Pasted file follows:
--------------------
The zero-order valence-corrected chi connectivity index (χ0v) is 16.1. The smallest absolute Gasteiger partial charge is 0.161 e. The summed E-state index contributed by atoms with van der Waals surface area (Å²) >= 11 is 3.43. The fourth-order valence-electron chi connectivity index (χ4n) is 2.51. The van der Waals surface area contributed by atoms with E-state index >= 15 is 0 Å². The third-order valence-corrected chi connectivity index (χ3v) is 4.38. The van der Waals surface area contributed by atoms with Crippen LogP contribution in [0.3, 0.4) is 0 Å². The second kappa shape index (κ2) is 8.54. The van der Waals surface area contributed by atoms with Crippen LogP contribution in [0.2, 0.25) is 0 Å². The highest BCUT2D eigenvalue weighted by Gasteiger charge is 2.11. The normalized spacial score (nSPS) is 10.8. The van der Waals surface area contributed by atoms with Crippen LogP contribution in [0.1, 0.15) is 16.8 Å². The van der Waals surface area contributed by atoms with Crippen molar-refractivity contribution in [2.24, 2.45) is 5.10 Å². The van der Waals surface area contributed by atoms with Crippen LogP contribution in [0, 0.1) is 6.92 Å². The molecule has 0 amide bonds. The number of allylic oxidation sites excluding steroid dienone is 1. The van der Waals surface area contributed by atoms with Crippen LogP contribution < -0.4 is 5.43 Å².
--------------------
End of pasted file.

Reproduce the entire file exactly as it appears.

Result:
The zero-order valence-corrected chi connectivity index (χ0v) is 16.1. The smallest absolute Gasteiger partial charge is 0.161 e. The summed E-state index contributed by atoms with van der Waals surface area (Å²) >= 11 is 3.43. The fourth-order valence-electron chi connectivity index (χ4n) is 2.51. The van der Waals surface area contributed by atoms with E-state index >= 15 is 0 Å². The third-order valence-corrected chi connectivity index (χ3v) is 4.38. The van der Waals surface area contributed by atoms with Crippen LogP contribution in [0.3, 0.4) is 0 Å². The second kappa shape index (κ2) is 8.54. The van der Waals surface area contributed by atoms with Crippen LogP contribution in [0.2, 0.25) is 0 Å². The highest BCUT2D eigenvalue weighted by Gasteiger charge is 2.11. The normalized spacial score (nSPS) is 10.8. The van der Waals surface area contributed by atoms with Crippen LogP contribution in [0.1, 0.15) is 16.8 Å². The van der Waals surface area contributed by atoms with Crippen molar-refractivity contribution in [2.24, 2.45) is 5.10 Å². The van der Waals surface area contributed by atoms with Crippen LogP contribution in [0, 0.1) is 6.92 Å². The molecule has 0 amide bonds. The number of allylic oxidation sites excluding steroid dienone is 1. The van der Waals surface area contributed by atoms with Crippen LogP contribution < -0.4 is 5.43 Å².